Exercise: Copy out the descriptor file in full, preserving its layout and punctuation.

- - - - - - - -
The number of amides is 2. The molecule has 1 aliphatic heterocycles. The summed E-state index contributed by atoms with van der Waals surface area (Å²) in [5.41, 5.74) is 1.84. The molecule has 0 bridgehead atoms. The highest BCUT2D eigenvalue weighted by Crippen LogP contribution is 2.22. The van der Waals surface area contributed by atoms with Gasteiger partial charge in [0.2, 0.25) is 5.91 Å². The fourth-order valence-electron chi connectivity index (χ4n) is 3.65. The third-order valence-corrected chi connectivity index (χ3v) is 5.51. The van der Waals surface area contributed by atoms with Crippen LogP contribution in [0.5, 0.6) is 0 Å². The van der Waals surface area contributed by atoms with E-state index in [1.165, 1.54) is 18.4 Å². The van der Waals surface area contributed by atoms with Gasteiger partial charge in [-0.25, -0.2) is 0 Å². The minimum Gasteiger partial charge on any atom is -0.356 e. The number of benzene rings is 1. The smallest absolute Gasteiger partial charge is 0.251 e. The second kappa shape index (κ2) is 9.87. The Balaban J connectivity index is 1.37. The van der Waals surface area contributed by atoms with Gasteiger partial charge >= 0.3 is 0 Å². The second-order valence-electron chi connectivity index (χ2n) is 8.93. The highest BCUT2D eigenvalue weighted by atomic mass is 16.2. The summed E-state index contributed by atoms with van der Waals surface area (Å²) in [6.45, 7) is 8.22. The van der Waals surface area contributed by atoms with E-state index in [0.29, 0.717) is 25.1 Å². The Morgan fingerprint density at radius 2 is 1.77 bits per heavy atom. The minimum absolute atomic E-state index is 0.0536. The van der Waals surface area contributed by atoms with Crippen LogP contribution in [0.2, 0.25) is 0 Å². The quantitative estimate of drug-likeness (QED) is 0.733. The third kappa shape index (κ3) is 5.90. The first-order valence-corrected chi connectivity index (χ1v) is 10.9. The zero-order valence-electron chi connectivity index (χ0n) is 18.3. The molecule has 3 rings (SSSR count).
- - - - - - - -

The number of amides is 2. The molecule has 1 aliphatic heterocycles. The summed E-state index contributed by atoms with van der Waals surface area (Å²) in [5.41, 5.74) is 1.84. The molecule has 0 bridgehead atoms. The highest BCUT2D eigenvalue weighted by Crippen LogP contribution is 2.22. The van der Waals surface area contributed by atoms with Gasteiger partial charge in [0.2, 0.25) is 5.91 Å². The fourth-order valence-electron chi connectivity index (χ4n) is 3.65. The third-order valence-corrected chi connectivity index (χ3v) is 5.51. The van der Waals surface area contributed by atoms with Crippen LogP contribution in [0.5, 0.6) is 0 Å². The van der Waals surface area contributed by atoms with E-state index in [1.165, 1.54) is 18.4 Å². The van der Waals surface area contributed by atoms with Gasteiger partial charge in [-0.25, -0.2) is 0 Å². The minimum Gasteiger partial charge on any atom is -0.356 e. The number of benzene rings is 1. The smallest absolute Gasteiger partial charge is 0.251 e. The second kappa shape index (κ2) is 9.87. The Balaban J connectivity index is 1.37. The van der Waals surface area contributed by atoms with Gasteiger partial charge >= 0.3 is 0 Å². The second-order valence-electron chi connectivity index (χ2n) is 8.93. The highest BCUT2D eigenvalue weighted by atomic mass is 16.2. The summed E-state index contributed by atoms with van der Waals surface area (Å²) in [6.45, 7) is 8.22. The van der Waals surface area contributed by atoms with E-state index in [0.29, 0.717) is 25.1 Å². The Morgan fingerprint density at radius 2 is 1.77 bits per heavy atom. The minimum absolute atomic E-state index is 0.0536. The van der Waals surface area contributed by atoms with Crippen LogP contribution in [0.2, 0.25) is 0 Å². The quantitative estimate of drug-likeness (QED) is 0.733. The third kappa shape index (κ3) is 5.90. The first-order valence-corrected chi connectivity index (χ1v) is 10.9. The zero-order valence-electron chi connectivity index (χ0n) is 18.3. The molecule has 3 rings (SSSR count).